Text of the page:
if the let-through is less than the branch circuit component and
overcurrent device ratings, then apply the primary overcurrent
device interrupting rating to the entire branch circuit.
• If the device is a current-limiting fuse or circuit breaker, the
let-through is determined by Tables SB4.2 for various classes
of current-limiting fuses or by published manufacturer data for
marked current-limiting circuit breakers.
• If the let-through of the current-limiting fuse or circuit
breaker at a given fault current is less than the branch circuit
components, raise the component SCCR to the fault current
that was referenced.
Bussmann series OSCARTM Compliance
Software calculates and documents
assembly SCCR for a control panel.
3. Establish the interrupting ratings for all the fuses and circuit
breakers in the feeder and branch circuits.
This includes the fuses and circuit breakers that supply control
transformers and power supplies. Fuses or circuit breakers
that supply control circuits on the load side of a motor branch
circuit overcurrent may be branch circuit overcurrent devices or
supplemental overcurrent protection devices, but the interrupting
ratings of these overcurrent devices affect the assembly SCCR.
4. Find the lowest component or overcurrent device rating in the
assembly based on Steps 1, 2 and 3.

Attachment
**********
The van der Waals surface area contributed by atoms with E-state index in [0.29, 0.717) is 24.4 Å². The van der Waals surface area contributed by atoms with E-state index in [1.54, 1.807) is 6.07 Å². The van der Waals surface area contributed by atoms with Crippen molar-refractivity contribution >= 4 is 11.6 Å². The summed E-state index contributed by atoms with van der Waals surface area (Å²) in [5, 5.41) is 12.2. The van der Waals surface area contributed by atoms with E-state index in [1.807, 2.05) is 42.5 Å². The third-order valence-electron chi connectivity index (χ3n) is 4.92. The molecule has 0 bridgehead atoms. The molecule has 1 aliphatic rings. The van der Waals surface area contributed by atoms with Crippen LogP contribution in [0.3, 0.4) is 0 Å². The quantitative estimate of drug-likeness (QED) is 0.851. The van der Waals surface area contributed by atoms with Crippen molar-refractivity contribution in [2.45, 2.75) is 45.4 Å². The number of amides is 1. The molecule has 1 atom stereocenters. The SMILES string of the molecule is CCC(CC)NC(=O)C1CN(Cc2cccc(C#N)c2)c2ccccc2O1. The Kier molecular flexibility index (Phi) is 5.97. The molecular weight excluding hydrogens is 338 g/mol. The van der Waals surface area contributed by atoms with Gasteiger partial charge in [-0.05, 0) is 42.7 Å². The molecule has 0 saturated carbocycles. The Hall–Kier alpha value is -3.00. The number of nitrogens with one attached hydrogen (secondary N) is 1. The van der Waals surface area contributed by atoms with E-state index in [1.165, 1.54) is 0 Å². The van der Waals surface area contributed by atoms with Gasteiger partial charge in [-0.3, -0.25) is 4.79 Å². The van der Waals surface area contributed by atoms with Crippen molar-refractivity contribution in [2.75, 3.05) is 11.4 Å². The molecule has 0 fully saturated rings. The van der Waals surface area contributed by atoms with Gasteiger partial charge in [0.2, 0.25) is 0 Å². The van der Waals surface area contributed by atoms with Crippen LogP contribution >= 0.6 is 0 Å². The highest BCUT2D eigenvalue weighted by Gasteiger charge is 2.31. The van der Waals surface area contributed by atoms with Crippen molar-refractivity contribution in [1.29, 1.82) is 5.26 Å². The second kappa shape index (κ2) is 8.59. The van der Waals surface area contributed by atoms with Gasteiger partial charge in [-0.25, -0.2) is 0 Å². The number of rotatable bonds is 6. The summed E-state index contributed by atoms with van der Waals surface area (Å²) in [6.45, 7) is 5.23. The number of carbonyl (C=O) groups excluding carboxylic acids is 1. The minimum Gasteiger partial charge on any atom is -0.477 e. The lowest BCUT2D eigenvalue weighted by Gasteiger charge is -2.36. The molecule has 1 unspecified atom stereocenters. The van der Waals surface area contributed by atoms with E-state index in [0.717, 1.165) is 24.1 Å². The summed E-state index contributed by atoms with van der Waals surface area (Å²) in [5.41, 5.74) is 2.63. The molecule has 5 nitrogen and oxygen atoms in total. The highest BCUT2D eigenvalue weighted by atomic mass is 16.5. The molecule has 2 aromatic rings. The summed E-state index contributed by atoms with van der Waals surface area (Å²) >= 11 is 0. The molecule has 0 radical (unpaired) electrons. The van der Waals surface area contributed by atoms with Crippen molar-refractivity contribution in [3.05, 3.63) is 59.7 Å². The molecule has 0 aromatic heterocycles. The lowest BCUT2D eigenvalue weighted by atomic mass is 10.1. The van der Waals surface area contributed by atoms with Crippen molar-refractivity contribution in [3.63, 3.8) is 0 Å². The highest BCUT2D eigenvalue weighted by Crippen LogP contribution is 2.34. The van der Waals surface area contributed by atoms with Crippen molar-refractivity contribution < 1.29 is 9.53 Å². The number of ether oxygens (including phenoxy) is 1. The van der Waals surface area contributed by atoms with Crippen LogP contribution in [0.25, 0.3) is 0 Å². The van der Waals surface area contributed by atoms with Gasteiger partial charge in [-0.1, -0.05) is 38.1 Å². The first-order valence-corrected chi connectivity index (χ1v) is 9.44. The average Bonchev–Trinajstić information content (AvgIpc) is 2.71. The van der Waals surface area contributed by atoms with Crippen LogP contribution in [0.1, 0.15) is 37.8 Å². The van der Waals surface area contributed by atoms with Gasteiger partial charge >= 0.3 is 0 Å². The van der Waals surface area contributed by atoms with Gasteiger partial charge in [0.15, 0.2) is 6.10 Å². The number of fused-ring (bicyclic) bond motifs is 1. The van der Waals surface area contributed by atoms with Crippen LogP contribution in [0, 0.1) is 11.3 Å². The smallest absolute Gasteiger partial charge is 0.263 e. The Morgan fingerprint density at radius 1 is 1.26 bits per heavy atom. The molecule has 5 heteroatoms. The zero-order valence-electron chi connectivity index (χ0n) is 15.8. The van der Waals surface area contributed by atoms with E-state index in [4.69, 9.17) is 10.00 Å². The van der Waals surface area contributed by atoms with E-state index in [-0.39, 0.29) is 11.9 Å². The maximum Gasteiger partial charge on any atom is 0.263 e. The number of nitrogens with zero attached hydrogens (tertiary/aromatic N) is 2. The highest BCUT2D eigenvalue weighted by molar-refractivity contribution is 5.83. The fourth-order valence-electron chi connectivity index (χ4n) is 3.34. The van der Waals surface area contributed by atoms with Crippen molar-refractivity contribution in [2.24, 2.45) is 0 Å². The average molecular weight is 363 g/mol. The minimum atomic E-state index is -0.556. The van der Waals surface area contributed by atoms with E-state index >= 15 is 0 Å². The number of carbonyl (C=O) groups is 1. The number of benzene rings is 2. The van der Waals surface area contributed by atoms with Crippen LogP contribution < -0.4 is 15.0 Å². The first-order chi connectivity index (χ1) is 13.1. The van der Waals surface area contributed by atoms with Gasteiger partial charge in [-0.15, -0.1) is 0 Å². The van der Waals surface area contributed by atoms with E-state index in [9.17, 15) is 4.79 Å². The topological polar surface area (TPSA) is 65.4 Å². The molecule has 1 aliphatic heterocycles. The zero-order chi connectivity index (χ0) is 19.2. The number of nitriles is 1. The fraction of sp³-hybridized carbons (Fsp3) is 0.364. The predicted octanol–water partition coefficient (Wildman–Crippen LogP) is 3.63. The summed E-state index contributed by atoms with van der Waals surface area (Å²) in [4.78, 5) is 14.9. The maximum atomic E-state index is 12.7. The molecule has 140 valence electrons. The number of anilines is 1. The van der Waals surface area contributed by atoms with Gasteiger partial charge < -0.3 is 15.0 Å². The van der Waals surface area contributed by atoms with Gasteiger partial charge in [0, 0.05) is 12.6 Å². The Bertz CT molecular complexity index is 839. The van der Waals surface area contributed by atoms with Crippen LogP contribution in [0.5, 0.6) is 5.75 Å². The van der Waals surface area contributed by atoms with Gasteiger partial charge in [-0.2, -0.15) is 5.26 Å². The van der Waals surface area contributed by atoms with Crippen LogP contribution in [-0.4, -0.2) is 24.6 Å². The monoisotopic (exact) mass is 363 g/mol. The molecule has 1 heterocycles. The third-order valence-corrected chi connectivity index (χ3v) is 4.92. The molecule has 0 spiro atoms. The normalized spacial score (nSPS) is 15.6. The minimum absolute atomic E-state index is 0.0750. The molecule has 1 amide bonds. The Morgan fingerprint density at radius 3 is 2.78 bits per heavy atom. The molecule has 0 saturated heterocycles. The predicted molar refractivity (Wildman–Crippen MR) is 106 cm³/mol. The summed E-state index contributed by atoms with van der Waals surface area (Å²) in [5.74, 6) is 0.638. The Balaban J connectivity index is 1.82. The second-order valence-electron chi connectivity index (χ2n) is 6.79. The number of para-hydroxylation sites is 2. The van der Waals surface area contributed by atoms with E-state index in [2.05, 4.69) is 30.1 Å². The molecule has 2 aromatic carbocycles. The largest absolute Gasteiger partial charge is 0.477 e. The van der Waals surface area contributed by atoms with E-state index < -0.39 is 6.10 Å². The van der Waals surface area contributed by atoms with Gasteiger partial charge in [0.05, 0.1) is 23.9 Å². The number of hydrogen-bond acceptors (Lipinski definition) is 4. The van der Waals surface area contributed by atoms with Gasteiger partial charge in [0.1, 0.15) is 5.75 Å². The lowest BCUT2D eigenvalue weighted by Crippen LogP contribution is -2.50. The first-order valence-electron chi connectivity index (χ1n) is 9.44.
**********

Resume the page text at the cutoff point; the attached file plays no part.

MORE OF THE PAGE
This becomes the industrial control panel SCCR. The UL 508A,
Supplement SB, requirements and component short-circuit current
ratings can be difficult to understand and apply. For this reason,
most industrial control panels are marked with the typical default
rating of 5,000 A. This can create problems with NEC and OSHA
compliance when the industrial control panel SCCR is not sufficient
for the available short-circuit current.
To ensure compliance, the design engineers for wastewater
treatment facilities must determine the available short-circuit
current where the industrial control panels should be installed. They
should also consider that these industrial control panels may be
relocated where the available short-circuit current is higher.
Often, a minimum industrial control panel SCCR, such as 50,000 A,
is determined to allow for flexible application of industrial control
panels in a given facility regardless of location.
Complying with the latest national and local codes and standards
is vital for supporting personnel safety and electrical system
reliability. Wastewater treatment facilities should consider tapping
the latest tools to help meet these requirements and simplify
SCCR Protection Suite helps equipment
designers identify components with the
SCCR required.
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Publication No. 10538
April 2016